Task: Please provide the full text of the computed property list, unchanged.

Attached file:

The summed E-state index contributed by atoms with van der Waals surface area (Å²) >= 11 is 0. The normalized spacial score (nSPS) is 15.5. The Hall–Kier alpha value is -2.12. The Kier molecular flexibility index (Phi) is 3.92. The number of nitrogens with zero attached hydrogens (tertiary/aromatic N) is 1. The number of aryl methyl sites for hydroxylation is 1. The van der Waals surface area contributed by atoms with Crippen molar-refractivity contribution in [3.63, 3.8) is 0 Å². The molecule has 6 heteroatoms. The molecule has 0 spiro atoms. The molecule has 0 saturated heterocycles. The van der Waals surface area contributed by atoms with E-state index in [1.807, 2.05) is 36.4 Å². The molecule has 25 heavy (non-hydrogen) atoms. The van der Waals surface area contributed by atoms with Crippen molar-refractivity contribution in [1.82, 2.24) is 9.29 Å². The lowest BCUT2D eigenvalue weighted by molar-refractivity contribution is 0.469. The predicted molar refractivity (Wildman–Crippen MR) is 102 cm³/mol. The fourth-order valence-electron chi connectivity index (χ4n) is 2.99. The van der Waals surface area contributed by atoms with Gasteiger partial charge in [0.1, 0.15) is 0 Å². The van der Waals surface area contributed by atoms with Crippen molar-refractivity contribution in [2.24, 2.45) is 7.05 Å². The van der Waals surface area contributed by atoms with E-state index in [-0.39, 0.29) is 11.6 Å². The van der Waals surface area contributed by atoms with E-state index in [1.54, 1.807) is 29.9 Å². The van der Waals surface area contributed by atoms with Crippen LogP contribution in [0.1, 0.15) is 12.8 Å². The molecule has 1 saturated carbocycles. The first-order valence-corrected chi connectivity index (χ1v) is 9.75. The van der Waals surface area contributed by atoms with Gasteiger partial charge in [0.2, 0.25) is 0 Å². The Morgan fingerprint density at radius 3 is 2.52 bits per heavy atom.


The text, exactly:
The summed E-state index contributed by atoms with van der Waals surface area (Å²) >= 11 is 0. The normalized spacial score (nSPS) is 15.5. The Hall–Kier alpha value is -2.12. The Kier molecular flexibility index (Phi) is 3.92. The number of nitrogens with zero attached hydrogens (tertiary/aromatic N) is 1. The number of aryl methyl sites for hydroxylation is 1. The van der Waals surface area contributed by atoms with Crippen molar-refractivity contribution in [3.63, 3.8) is 0 Å². The molecule has 6 heteroatoms. The molecule has 0 spiro atoms. The molecule has 0 saturated heterocycles. The van der Waals surface area contributed by atoms with E-state index in [1.807, 2.05) is 36.4 Å². The molecule has 25 heavy (non-hydrogen) atoms. The van der Waals surface area contributed by atoms with Crippen molar-refractivity contribution in [1.82, 2.24) is 9.29 Å². The lowest BCUT2D eigenvalue weighted by molar-refractivity contribution is 0.469. The predicted molar refractivity (Wildman–Crippen MR) is 102 cm³/mol. The fourth-order valence-electron chi connectivity index (χ4n) is 2.99. The van der Waals surface area contributed by atoms with Gasteiger partial charge in [0.1, 0.15) is 0 Å². The van der Waals surface area contributed by atoms with Crippen molar-refractivity contribution in [2.24, 2.45) is 7.05 Å². The van der Waals surface area contributed by atoms with E-state index in [-0.39, 0.29) is 11.6 Å². The van der Waals surface area contributed by atoms with E-state index in [1.54, 1.807) is 29.9 Å². The van der Waals surface area contributed by atoms with Crippen LogP contribution in [0.1, 0.15) is 12.8 Å². The molecule has 1 saturated carbocycles. The first-order valence-corrected chi connectivity index (χ1v) is 9.75. The van der Waals surface area contributed by atoms with Gasteiger partial charge in [0.2, 0.25) is 0 Å². The Morgan fingerprint density at radius 3 is 2.52 bits per heavy atom.